In their latest available report, the International Labor Organization (ILO) estimates that "around the world, about 250 million children between the ages of five and fourteen work. Of these 250 million children, 120 million of them work full time, with 61% of them working in Asia, 32% in Africa, and 7% in Latin America . In Asia, with China being a leader in the manufacturing business, it's no surprise that they would house 61% of the 120 million full time child laborers. An article by Ching-Ching Ni of the Los Angeles Times describes how the Chinese government forbids child workers under the age of sixteen, but it is also states that this law isn't enforced very well. It's estimated that as many as 10 million children are working in China 's factories, contributing their part to keep China a low-cost manufacturing powerhouse. The employers of child laborers make as much as they can, for as little as they can, as if a life of a child is considered “little” at all." 

After decades of pro- RH, and one-child policy backed by a strong pro-abortion program and more than ten years of 10% economic growth, China still has more than ten million child workers. With that record in China, how can the pro-RH group call the RH bill a magic wand against child labor?

The pro RH group keeps on quoting reports from the UNFPA which is headed by Executive Director Babatunde Osotimehin who is from Nigeria. Mr. Babatunde was a recent visitor to the Philippines and he lectured us on the "merits" of RH such as maternal mortality and HIV. The UNFPA office in the Philippines is also headed by a Nigerian, Madam Ugochi Florence Daniels and she is one of those vigorously promoting the RH Bill in the Philippines.

Nigeria has a strong RH program.

But how can said UNFPA officials lecture us on RH when Nigeria has a dire record on child labor, maternal mortality and HIV?

Nigeria has a population of around 170 million compared to our 95 million, but per latest United Nations Children Funds (UNICEF) report on Child Labour, Nigeria has "a staggering 15 million children under the age of 14 were working across Nigeria and that many were exposed to long hours of work in dangerous and unhealthy environments. These children, according to the report carried too much responsibility for their age."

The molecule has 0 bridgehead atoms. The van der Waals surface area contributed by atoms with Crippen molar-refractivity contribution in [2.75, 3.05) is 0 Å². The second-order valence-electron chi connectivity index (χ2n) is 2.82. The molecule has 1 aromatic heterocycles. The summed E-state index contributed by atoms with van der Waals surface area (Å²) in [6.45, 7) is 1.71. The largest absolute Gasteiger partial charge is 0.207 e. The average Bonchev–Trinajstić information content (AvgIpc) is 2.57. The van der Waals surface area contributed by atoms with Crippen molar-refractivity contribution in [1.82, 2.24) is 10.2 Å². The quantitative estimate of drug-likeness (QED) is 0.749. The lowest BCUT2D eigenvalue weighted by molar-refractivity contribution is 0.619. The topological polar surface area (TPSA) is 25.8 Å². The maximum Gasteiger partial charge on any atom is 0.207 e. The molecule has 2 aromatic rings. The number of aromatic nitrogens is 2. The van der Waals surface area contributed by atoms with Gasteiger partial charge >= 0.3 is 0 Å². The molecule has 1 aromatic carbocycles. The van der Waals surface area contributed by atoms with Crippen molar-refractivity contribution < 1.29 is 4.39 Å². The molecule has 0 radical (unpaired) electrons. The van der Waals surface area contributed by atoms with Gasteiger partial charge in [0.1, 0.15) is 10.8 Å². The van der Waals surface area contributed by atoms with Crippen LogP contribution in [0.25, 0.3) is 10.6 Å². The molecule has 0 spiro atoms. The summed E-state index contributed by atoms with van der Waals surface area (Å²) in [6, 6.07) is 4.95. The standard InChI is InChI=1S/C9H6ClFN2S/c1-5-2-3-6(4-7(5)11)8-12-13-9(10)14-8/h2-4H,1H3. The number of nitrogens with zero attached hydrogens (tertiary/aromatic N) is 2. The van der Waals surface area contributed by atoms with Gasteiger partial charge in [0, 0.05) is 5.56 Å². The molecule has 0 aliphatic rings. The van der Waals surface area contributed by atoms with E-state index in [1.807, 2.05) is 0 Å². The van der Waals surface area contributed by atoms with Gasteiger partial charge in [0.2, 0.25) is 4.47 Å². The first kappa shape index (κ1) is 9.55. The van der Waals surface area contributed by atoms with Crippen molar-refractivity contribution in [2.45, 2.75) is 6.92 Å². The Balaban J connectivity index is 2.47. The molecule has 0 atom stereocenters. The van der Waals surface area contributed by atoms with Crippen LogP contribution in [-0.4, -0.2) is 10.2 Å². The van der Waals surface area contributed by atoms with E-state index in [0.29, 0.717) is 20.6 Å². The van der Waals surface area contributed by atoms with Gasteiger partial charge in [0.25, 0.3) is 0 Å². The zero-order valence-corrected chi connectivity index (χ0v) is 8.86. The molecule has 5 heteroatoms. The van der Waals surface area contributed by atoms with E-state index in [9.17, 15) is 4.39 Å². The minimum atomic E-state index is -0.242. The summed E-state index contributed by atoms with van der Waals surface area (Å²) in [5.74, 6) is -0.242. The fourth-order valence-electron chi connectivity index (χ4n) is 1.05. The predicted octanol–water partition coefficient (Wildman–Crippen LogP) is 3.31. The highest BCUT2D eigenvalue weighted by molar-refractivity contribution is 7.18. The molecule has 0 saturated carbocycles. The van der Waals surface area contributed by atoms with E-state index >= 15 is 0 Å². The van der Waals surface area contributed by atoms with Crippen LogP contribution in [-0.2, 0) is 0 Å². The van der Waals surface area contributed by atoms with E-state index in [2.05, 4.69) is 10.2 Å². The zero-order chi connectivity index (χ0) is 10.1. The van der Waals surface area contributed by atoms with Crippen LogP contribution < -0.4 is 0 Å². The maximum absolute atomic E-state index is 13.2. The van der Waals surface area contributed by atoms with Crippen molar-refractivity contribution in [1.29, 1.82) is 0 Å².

On Maternal Mortality, Nigeria is a very high number 9 in the world while the Philippines 
is a very low no. 76, yet the pro RH group idolizes the UNFPA head who is from Nigeria. 

On HIV, Nigeria has more than 2,000,000 cases, one of the highest in the world while the Philippines is among the lowest. 

Yet, the RH group is listening to the UNFPA executive director and the UNFPA country head for the Philippines, both of whom are from Nigeria where child labor, maternal mortality and HIV rates are severely high and among the highest in the world. RH in Nigeria is apparently a big failure in the fight against child labor, maternal mortality and HIV.

Archbishop Palma of Cebu on the RH and Child Labor Issue

(For the background to this article, see this: Lawmakers attribute rise in child labor to lack of RH law)

From CBCP for Life:

Use funds for RH to address child labor problem – bishop

MANILA, July 2, 2012— Spend funds intended for contraceptives to solve the burgeoning problem of child labor, Catholic Bishops’ Conference of the Philippines (CBCP) president Archbishop Jose Palma told government officials during a recent interview over Radio Veritas.

The Cebu Archbishop was reacting to an announcement made by the Department of Health (DoH) in June that the agency had allocated some P500 million for the distribution of contraceptives.

Palma made the suggestion following an International Labor Organization (ILO) report during the Batang Malaya campaign for child labor-free Philippines that there were 5.59 million children working in the Philippines.